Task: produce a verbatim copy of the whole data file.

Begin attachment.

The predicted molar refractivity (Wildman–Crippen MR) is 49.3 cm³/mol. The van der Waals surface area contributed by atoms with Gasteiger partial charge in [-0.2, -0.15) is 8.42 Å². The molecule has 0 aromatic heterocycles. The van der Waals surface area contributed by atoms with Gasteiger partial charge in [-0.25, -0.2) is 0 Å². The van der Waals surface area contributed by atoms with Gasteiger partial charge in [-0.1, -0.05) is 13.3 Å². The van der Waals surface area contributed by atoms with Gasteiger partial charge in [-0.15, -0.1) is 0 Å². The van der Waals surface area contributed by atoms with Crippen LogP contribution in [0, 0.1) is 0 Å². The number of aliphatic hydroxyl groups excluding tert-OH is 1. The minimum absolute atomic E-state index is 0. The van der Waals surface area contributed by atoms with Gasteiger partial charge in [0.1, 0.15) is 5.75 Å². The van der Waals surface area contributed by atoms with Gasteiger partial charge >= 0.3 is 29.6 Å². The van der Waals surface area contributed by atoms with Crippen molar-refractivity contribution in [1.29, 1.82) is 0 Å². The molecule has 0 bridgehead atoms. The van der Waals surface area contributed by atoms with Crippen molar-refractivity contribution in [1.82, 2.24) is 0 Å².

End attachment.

The predicted molar refractivity (Wildman–Crippen MR) is 49.3 cm³/mol. The van der Waals surface area contributed by atoms with Gasteiger partial charge in [-0.2, -0.15) is 8.42 Å². The molecule has 0 aromatic heterocycles. The van der Waals surface area contributed by atoms with Gasteiger partial charge in [-0.25, -0.2) is 0 Å². The van der Waals surface area contributed by atoms with Gasteiger partial charge in [-0.1, -0.05) is 13.3 Å². The van der Waals surface area contributed by atoms with Gasteiger partial charge in [-0.15, -0.1) is 0 Å². The van der Waals surface area contributed by atoms with Crippen LogP contribution in [0, 0.1) is 0 Å². The number of aliphatic hydroxyl groups excluding tert-OH is 1. The minimum absolute atomic E-state index is 0. The van der Waals surface area contributed by atoms with Gasteiger partial charge in [0.1, 0.15) is 5.75 Å². The van der Waals surface area contributed by atoms with Gasteiger partial charge >= 0.3 is 29.6 Å². The van der Waals surface area contributed by atoms with Crippen molar-refractivity contribution in [1.29, 1.82) is 0 Å². The molecule has 0 bridgehead atoms. The van der Waals surface area contributed by atoms with Crippen molar-refractivity contribution in [1.82, 2.24) is 0 Å².